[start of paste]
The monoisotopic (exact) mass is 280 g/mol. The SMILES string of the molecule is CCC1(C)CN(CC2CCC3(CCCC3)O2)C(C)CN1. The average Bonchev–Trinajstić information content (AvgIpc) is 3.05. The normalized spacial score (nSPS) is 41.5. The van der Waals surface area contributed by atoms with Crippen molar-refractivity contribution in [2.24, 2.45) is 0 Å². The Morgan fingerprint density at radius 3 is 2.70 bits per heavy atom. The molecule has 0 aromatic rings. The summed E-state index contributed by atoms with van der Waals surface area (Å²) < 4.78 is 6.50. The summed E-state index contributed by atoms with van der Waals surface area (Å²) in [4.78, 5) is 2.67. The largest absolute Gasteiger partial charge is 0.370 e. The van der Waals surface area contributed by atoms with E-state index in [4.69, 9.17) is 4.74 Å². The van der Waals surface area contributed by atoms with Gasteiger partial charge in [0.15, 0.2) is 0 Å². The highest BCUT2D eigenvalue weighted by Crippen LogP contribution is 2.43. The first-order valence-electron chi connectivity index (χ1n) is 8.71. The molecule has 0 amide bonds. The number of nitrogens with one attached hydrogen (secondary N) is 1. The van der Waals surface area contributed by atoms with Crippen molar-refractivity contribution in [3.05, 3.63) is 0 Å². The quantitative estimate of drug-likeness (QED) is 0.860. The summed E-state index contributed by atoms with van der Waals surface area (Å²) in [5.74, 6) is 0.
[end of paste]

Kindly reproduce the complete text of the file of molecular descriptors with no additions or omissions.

The monoisotopic (exact) mass is 280 g/mol. The SMILES string of the molecule is CCC1(C)CN(CC2CCC3(CCCC3)O2)C(C)CN1. The average Bonchev–Trinajstić information content (AvgIpc) is 3.05. The normalized spacial score (nSPS) is 41.5. The van der Waals surface area contributed by atoms with Crippen molar-refractivity contribution in [2.24, 2.45) is 0 Å². The Morgan fingerprint density at radius 3 is 2.70 bits per heavy atom. The molecule has 0 aromatic rings. The summed E-state index contributed by atoms with van der Waals surface area (Å²) < 4.78 is 6.50. The summed E-state index contributed by atoms with van der Waals surface area (Å²) in [4.78, 5) is 2.67. The largest absolute Gasteiger partial charge is 0.370 e. The van der Waals surface area contributed by atoms with E-state index in [4.69, 9.17) is 4.74 Å². The van der Waals surface area contributed by atoms with Gasteiger partial charge in [0.15, 0.2) is 0 Å². The highest BCUT2D eigenvalue weighted by Crippen LogP contribution is 2.43. The first-order valence-electron chi connectivity index (χ1n) is 8.71. The molecule has 0 amide bonds. The number of nitrogens with one attached hydrogen (secondary N) is 1. The van der Waals surface area contributed by atoms with Crippen molar-refractivity contribution in [3.05, 3.63) is 0 Å². The quantitative estimate of drug-likeness (QED) is 0.860. The summed E-state index contributed by atoms with van der Waals surface area (Å²) in [5.74, 6) is 0.